Evslin: Homeowners and Hotels Swap Guests

Problem or opportunity?

by Tom Evslin

Even before the pandemic, homeowners were switching their long-term rental apartments to short-term rentals (STRs) arranged by Airbnb and the like. Even way back then, new houses, at least here in Vermont, were being built for the STR market rather than to provide leased apartments. Both those who live in the buildings they rent and absentee landlords prefer STRs.

Before the STRs were available, more people stayed in hotels and motels when vacationing. The low-cost end of the hotel/motel market was suffering. When the pandemic first hit, there weren’t any travelers; but it was important to have non-congregate space for the homeless – whose numbers rose during the crisis. Putting unhoused people in the unused motels, particularly those which had been failing even before the pandemic, was good for the families and good for the motel owners who had mortgages to pay. Now some of these motels are being turned permanently into “affordable” housing at the same time as even more formerly used for emergency housing have often become hotspots of crime, especially drug dealing. They’re the focus of so much police activity that some motel owners are having to reimburse law enforcement; they’re also dangerous for families who live there. Generally renters are safer in owner-occupied buildings because the owner is in a good position to observe and is highly motivated to remove dangerous tenants.

The neighbors of STR properties are often not happy about their new short-term neighbors, who have often come to party and don’t see any need to be quiet about it. After all, they’re on vacation. The partying problem, like the drug-dealing problem, is worse on premises from which the owner is absent. The Front Porch Forum, at least here in Stowe, is full of arguments for and against STRs with absentee owners. Not surprisingly, both hotel owners and those who live in the buildings where they also rent would like to shut the competition down. On the other hand, those who sell services to the visitors who stay in the STRs want their customers to have an affordable place to stay. At a time when it is very expensive to build anything, much new construction is for the lucrative STR market and wouldn’t be done at all if that market didn’t exist.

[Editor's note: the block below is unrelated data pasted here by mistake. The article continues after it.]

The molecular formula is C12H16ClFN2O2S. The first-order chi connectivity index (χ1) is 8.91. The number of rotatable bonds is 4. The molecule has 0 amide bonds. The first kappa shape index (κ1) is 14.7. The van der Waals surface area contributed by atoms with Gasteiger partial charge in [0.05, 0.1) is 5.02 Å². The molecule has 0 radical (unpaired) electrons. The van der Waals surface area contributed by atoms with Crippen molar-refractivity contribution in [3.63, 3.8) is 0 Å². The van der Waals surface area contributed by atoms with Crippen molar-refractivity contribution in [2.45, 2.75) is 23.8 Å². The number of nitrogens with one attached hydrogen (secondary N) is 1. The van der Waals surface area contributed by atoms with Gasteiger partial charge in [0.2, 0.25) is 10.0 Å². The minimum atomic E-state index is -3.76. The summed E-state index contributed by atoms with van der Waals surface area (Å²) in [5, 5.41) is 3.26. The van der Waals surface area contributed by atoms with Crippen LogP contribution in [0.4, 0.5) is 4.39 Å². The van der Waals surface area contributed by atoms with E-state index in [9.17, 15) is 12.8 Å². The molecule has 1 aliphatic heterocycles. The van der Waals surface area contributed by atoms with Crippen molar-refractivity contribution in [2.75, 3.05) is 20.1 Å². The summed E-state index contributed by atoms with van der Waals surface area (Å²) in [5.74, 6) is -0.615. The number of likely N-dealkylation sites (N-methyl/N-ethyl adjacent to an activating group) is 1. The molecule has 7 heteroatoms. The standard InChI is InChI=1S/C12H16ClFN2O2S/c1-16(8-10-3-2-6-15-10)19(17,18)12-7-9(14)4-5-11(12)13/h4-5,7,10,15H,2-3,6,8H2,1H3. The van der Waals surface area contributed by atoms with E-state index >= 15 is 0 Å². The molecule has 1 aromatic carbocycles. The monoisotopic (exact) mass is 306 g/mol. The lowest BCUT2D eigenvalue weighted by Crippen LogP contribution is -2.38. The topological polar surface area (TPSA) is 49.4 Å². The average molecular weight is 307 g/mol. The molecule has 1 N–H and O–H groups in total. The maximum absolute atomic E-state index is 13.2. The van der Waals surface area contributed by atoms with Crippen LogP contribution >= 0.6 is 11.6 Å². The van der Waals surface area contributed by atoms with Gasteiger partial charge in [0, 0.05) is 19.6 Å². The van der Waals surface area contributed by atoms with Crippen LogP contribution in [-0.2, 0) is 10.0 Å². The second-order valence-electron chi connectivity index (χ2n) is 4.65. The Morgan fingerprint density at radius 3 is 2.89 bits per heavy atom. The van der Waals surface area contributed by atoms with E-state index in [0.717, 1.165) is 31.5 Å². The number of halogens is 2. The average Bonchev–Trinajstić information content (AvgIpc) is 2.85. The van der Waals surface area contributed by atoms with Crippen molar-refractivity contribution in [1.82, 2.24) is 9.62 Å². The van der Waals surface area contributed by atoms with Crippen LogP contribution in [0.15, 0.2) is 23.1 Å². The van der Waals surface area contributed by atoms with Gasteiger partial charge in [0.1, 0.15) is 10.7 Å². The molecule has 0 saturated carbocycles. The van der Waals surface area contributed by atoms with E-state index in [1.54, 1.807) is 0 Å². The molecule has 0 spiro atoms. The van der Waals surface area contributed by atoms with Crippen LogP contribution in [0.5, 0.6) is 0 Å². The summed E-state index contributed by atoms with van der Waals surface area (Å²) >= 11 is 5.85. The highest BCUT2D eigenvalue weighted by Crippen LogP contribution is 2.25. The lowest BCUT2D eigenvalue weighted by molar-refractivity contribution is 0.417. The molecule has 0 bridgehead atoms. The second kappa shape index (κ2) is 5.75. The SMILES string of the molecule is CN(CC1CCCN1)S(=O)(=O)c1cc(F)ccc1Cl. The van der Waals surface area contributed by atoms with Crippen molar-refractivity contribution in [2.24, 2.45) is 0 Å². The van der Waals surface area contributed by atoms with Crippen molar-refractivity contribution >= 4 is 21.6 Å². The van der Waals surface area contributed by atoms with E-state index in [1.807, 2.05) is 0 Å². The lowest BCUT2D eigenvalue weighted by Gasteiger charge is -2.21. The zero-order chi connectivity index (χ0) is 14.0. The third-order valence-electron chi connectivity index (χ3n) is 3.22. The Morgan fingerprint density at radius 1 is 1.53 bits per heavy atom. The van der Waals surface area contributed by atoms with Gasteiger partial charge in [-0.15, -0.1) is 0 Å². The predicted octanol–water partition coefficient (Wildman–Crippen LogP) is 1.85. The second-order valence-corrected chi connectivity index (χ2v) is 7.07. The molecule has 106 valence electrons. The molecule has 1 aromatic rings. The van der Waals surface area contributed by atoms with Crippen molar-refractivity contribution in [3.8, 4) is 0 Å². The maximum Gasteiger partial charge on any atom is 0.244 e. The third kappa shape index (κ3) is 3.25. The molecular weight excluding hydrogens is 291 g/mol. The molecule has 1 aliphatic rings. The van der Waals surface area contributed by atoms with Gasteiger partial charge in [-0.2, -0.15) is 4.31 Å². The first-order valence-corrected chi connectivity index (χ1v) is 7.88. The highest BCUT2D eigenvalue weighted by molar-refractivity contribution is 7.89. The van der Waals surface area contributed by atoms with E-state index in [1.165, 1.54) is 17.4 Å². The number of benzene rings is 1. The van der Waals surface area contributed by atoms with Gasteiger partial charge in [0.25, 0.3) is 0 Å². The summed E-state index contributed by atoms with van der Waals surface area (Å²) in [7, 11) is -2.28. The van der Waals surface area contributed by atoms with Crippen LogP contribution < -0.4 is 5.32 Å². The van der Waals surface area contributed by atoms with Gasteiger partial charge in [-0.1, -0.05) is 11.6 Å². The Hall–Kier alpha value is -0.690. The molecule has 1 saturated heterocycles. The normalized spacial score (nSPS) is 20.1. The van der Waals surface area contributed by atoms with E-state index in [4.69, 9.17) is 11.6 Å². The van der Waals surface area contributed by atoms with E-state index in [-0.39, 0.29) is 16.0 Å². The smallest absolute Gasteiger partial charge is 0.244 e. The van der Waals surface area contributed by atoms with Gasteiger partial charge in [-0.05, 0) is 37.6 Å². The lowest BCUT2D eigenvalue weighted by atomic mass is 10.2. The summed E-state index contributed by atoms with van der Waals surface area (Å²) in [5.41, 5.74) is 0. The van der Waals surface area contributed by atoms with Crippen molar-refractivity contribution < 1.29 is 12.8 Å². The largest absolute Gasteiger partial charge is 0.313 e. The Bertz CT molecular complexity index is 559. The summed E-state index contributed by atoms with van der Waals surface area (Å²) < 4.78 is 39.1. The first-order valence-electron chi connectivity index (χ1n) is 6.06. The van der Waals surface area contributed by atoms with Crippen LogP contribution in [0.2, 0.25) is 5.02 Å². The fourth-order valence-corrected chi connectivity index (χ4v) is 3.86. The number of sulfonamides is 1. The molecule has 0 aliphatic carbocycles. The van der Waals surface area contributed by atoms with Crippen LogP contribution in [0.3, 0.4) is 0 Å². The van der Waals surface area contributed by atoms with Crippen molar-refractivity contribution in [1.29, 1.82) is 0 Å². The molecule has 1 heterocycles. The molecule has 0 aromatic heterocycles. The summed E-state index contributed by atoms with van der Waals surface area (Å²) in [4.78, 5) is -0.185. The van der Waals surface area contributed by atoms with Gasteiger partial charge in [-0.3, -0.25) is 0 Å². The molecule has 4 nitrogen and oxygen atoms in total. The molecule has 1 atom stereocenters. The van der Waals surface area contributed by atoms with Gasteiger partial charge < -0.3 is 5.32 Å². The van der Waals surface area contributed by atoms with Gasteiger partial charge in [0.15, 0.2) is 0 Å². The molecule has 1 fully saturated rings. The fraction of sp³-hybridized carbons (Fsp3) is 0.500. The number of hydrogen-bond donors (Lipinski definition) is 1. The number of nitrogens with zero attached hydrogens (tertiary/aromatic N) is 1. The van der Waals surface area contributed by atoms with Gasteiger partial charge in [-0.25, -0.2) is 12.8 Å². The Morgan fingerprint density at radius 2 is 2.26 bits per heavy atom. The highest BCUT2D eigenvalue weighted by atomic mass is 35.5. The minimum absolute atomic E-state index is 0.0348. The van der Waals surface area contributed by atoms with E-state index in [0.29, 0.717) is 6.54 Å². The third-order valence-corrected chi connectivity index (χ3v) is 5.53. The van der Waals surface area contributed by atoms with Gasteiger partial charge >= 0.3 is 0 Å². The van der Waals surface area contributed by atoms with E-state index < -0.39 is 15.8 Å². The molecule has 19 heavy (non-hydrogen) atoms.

The move of visitors to houses and the former tenants of those houses to motels is an example of markets adjusting to reality. There would be less housing built if there weren’t a market for STRs and less visitors to Vermont if there weren’t places they wanted to stay. There’d be less places for people to live if motels weren’t recycled as housing. A very real danger is that local and state government will interfere with the building which is happening by banning absentee-owned STRs in the mistaken belief that there will then be more traditional apartments available

So what should happen?

Government should allow and encourage (not require, not subsidize) more building of less expensive housing including rental units. With restrictive zoning keeping buildings low in downtown areas and forbidding “development” in rural areas, we have made the economics of building cheaper, smaller houses and affordable apartment units impossible. The Vermont Senate was considering an excellent compromise which would have addressed both zoning and the regulatory obstacles in Vermont’s notorious anti-development Act 250. Somehow the compromise fell apart as the bill moved from the Senate to the House; The House can and should revive it.

Government can also encourage homeowners to get back into the long-term rental business by making it much easier to evict tenants who break the law and/or trash their units and/or don’t pay the rent. Short-term renters are never a long-term problem for the landlord, but many homeowners would prefer long-term leases with law-abiding tenants.

Non-law-enforcement hurts landlords’ willingness to rent. The effect is worst on tenants who have less housing choice and have and must live with the miscreants whether in a motel or an apartment house. Not separating the violently mentally ill from those who just need economic help makes the problem even worse.

We can have the vacation and housing stock we need. It will be built largely with private money – if government does what it should do in keeping the peace and does not do what it shouldn’t do and decide exactly how each property is to be used.

The author, an author, entrepreneur, former Vermont state cabinet officer, lives in Stowe. He founded NG Advantage, a natural gas truck delivery company. This commentary is republished with permission from his blog, Fractals of Change.

Categories: Commentary

2 replies »

  1. …when pigs fly… can’t undo the Mammon bohemoth…greed and dominion will out…

  2. Many years ago, before Social Security, families tried to own something that had an apartment or two or three as part of their house, or a couple two-family homes, or a small brick apartment… That was what widows were able to subsist on, and often had relatives living there or close by.
    These days, a lot of older single women, divorced, or widowed are again relying on that kind of income. But as far as affordable apartments, you can’t expect anyone, especially a lone female, to be able to handle troublesome occupants.
    So, as discussed in this article, landlord laws would need to be less restrictive, for starters. (And we know when that will happen… like the commenter above said.)